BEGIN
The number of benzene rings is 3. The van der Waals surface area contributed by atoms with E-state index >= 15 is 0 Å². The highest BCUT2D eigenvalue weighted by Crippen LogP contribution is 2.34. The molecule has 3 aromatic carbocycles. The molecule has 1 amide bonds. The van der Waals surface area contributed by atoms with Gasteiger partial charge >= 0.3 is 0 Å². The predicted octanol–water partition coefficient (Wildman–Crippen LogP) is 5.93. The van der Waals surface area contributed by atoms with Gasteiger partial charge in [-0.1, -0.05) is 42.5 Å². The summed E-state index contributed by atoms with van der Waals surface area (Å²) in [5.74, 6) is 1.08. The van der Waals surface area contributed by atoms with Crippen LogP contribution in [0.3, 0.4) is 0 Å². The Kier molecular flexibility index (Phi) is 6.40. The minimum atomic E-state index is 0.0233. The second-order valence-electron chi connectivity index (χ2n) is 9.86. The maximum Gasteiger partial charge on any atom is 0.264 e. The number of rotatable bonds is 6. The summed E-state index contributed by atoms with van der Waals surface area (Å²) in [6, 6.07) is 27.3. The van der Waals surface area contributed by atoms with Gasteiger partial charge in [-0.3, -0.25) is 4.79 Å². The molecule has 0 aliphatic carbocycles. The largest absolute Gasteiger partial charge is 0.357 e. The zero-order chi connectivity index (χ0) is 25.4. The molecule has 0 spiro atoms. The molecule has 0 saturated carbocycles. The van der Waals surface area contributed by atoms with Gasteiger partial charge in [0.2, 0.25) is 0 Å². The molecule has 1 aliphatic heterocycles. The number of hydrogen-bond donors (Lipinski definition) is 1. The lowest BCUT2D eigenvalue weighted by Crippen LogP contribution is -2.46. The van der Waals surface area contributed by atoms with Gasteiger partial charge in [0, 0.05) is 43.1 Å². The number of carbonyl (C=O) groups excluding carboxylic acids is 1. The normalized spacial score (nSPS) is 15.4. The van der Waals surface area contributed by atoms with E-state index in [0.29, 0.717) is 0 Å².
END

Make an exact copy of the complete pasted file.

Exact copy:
The number of benzene rings is 3. The van der Waals surface area contributed by atoms with E-state index >= 15 is 0 Å². The highest BCUT2D eigenvalue weighted by Crippen LogP contribution is 2.34. The molecule has 3 aromatic carbocycles. The molecule has 1 amide bonds. The van der Waals surface area contributed by atoms with Gasteiger partial charge >= 0.3 is 0 Å². The predicted octanol–water partition coefficient (Wildman–Crippen LogP) is 5.93. The van der Waals surface area contributed by atoms with Gasteiger partial charge in [-0.1, -0.05) is 42.5 Å². The summed E-state index contributed by atoms with van der Waals surface area (Å²) in [5.74, 6) is 1.08. The van der Waals surface area contributed by atoms with Crippen LogP contribution in [0.3, 0.4) is 0 Å². The Kier molecular flexibility index (Phi) is 6.40. The minimum atomic E-state index is 0.0233. The second-order valence-electron chi connectivity index (χ2n) is 9.86. The maximum Gasteiger partial charge on any atom is 0.264 e. The number of rotatable bonds is 6. The summed E-state index contributed by atoms with van der Waals surface area (Å²) in [6, 6.07) is 27.3. The van der Waals surface area contributed by atoms with Gasteiger partial charge in [-0.3, -0.25) is 4.79 Å². The molecule has 0 aliphatic carbocycles. The largest absolute Gasteiger partial charge is 0.357 e. The zero-order chi connectivity index (χ0) is 25.4. The molecule has 0 spiro atoms. The molecule has 0 saturated carbocycles. The van der Waals surface area contributed by atoms with Gasteiger partial charge in [0.2, 0.25) is 0 Å². The molecule has 1 aliphatic heterocycles. The number of hydrogen-bond donors (Lipinski definition) is 1. The lowest BCUT2D eigenvalue weighted by Crippen LogP contribution is -2.46. The van der Waals surface area contributed by atoms with Gasteiger partial charge in [0, 0.05) is 43.1 Å². The number of carbonyl (C=O) groups excluding carboxylic acids is 1. The normalized spacial score (nSPS) is 15.4. The van der Waals surface area contributed by atoms with E-state index in [0.29, 0.717) is 0 Å².